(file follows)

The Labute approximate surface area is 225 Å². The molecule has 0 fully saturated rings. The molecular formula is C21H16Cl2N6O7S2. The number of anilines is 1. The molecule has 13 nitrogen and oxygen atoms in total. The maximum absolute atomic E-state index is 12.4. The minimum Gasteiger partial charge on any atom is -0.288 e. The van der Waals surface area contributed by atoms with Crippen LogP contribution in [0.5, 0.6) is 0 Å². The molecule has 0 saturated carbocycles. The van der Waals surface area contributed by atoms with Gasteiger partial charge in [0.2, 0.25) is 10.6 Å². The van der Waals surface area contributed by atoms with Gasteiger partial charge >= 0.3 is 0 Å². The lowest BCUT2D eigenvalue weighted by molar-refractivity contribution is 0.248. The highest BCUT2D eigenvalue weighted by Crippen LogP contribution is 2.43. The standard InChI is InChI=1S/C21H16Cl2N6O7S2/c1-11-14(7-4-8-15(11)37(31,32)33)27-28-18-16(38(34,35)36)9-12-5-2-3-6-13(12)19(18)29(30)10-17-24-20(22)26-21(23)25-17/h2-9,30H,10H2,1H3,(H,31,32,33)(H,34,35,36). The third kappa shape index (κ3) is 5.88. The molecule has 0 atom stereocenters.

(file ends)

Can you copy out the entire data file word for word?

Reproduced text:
The Labute approximate surface area is 225 Å². The molecule has 0 fully saturated rings. The molecular formula is C21H16Cl2N6O7S2. The number of anilines is 1. The molecule has 13 nitrogen and oxygen atoms in total. The maximum absolute atomic E-state index is 12.4. The minimum Gasteiger partial charge on any atom is -0.288 e. The van der Waals surface area contributed by atoms with Crippen LogP contribution in [0.5, 0.6) is 0 Å². The molecule has 0 saturated carbocycles. The van der Waals surface area contributed by atoms with Gasteiger partial charge in [0.2, 0.25) is 10.6 Å². The van der Waals surface area contributed by atoms with Gasteiger partial charge >= 0.3 is 0 Å². The lowest BCUT2D eigenvalue weighted by molar-refractivity contribution is 0.248. The highest BCUT2D eigenvalue weighted by Crippen LogP contribution is 2.43. The standard InChI is InChI=1S/C21H16Cl2N6O7S2/c1-11-14(7-4-8-15(11)37(31,32)33)27-28-18-16(38(34,35)36)9-12-5-2-3-6-13(12)19(18)29(30)10-17-24-20(22)26-21(23)25-17/h2-9,30H,10H2,1H3,(H,31,32,33)(H,34,35,36). The third kappa shape index (κ3) is 5.88. The molecule has 0 atom stereocenters.